So how to visualise the relationship, if indeed we can visualise it in simple terms? At this point, the group starts to play with diagrams – the science box fully inside the religion box (traditional religion?), science and religion as a Venn diagram with some overlap (acknowledging Dawkins’ objection but not really showing unity) and more. On the last occasion, I presented this course a science-trained participant came up with the best idea so far: a 3D model shaped like a thick coin, with the edge marked Truth and with faces marked Science and Religion. It would be interesting to hear the ideas of others.
The Universal House of Justice, the governing body of the Baha'i Faith, wrote:
"Just as there are laws governing our physical lives, requiring that we must supply our bodies with certain foods, maintain them within a certain range of temperatures, and so forth, if we wish to avoid physical disabilities, so also there are laws governing our spiritual lives. These laws are revealed to mankind in each age by the Manifestation of God, and obedience to them is of vital importance if each human being, and mankind in general, is to develop properly and harmoniously. Moreover, these various aspects are interdependent. If an individual violates the spiritual laws for his own development he will cause injury not only to himself but to the society in which he lives. Similarly, the condition of society has a direct effect on the individuals who must live within it."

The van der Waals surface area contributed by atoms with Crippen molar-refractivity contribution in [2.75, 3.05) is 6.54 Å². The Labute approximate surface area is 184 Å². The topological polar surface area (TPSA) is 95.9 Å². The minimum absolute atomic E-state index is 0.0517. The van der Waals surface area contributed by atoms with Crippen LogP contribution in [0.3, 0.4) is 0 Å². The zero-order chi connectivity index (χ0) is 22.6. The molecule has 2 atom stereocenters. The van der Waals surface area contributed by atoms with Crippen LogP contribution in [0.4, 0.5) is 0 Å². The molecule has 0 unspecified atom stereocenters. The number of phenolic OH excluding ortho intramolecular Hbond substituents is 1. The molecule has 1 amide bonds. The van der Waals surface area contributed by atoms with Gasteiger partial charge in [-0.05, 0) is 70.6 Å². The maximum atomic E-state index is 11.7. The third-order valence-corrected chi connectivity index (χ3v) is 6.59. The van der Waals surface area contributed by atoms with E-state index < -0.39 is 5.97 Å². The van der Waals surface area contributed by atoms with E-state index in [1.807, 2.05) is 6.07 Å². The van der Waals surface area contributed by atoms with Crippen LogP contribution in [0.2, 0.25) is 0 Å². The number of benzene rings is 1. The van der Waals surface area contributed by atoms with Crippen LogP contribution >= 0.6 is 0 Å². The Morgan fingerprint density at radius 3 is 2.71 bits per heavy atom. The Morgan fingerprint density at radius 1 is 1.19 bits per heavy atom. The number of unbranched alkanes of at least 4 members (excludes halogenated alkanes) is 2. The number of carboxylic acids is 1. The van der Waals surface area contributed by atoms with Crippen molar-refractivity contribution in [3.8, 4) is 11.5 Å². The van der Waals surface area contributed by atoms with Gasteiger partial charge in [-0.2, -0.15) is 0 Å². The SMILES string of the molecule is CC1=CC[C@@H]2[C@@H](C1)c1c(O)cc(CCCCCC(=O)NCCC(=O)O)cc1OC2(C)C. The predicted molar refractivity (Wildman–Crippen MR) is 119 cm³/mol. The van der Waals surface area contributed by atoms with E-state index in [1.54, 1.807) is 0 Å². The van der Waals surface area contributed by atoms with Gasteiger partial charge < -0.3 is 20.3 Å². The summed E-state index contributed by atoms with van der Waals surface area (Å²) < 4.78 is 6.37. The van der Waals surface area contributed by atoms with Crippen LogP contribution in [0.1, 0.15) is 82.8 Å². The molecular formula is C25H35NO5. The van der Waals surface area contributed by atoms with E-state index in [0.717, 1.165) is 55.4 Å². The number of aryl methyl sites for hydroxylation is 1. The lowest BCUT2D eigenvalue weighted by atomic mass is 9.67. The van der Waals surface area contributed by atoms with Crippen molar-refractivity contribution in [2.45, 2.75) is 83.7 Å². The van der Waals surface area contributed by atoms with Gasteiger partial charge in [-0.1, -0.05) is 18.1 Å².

(Letter from the Universal House of Justice, dated February 6, 1973, to all National Spiritual Assemblies, in Messages from the Universal House of Justice, 1963-1986: The Third Epoch of the Formative Age, par. 126.)

It also wrote:
"Religion is religion, as science is science. The one discerns and articulates the values unfolding progressively through Divine revelation; the other is the instrumentality through which the human mind explores and is able to exert its influence ever more precisely over the phenomenal world. The one defines goals that serve the evolutionary process; the other assists in their attainment. Together, they constitute the dual knowledge system impelling the advance of civilization. Each is hailed by the Master as an "'effulgence of the Sun of Truth'".
(The Universal House of Justice - One Common Faith)

Shoghi Effendi, the Guardian of the Baha'i Faith and one its divinely appointed interpreters, has stated that the Faith is "scientific in its method."

From these three statements, we can discern two fundamental concepts in the harmony of science and religion, first that both the physical and spiritual realms are governed by laws, and second that the goals of science and religion are complementary but distinct to some degree. In other words, the Baha'i view supports a more relaxed version of NOMA, overlap being in method of inquiry and the foundational belief that both the spiritual and physical domains are governed by law rather than being chaotic.